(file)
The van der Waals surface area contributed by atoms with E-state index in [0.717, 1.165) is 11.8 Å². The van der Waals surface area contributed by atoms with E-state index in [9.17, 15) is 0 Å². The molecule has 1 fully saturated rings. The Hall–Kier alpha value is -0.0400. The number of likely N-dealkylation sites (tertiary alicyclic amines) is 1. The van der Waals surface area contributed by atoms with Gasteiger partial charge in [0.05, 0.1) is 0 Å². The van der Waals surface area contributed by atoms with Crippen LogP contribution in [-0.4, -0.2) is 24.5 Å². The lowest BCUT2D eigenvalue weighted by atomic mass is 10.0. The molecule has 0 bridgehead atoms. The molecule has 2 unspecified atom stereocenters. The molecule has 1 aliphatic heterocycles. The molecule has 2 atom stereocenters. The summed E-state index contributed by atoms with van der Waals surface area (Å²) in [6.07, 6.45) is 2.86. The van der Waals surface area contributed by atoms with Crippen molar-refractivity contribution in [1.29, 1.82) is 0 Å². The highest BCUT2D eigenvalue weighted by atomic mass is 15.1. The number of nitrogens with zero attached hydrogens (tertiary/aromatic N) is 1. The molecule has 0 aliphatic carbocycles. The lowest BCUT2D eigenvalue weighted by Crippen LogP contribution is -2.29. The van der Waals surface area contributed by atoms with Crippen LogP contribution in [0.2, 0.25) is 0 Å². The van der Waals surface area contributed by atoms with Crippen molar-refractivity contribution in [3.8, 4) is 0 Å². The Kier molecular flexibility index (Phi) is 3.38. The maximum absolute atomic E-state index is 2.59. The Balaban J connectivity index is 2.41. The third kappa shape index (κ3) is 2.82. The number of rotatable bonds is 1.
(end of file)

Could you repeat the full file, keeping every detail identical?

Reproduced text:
The van der Waals surface area contributed by atoms with E-state index in [0.717, 1.165) is 11.8 Å². The van der Waals surface area contributed by atoms with E-state index in [9.17, 15) is 0 Å². The molecule has 1 fully saturated rings. The Hall–Kier alpha value is -0.0400. The number of likely N-dealkylation sites (tertiary alicyclic amines) is 1. The van der Waals surface area contributed by atoms with Gasteiger partial charge in [0.05, 0.1) is 0 Å². The van der Waals surface area contributed by atoms with Crippen LogP contribution in [-0.4, -0.2) is 24.5 Å². The lowest BCUT2D eigenvalue weighted by atomic mass is 10.0. The molecule has 0 bridgehead atoms. The molecule has 2 unspecified atom stereocenters. The molecule has 1 aliphatic heterocycles. The molecule has 2 atom stereocenters. The summed E-state index contributed by atoms with van der Waals surface area (Å²) in [6.07, 6.45) is 2.86. The van der Waals surface area contributed by atoms with Crippen molar-refractivity contribution in [1.29, 1.82) is 0 Å². The highest BCUT2D eigenvalue weighted by atomic mass is 15.1. The number of nitrogens with zero attached hydrogens (tertiary/aromatic N) is 1. The molecule has 0 aliphatic carbocycles. The lowest BCUT2D eigenvalue weighted by Crippen LogP contribution is -2.29. The van der Waals surface area contributed by atoms with Crippen LogP contribution in [0.2, 0.25) is 0 Å². The van der Waals surface area contributed by atoms with Crippen molar-refractivity contribution in [3.8, 4) is 0 Å². The Kier molecular flexibility index (Phi) is 3.38. The maximum absolute atomic E-state index is 2.59. The Balaban J connectivity index is 2.41. The third kappa shape index (κ3) is 2.82. The number of rotatable bonds is 1.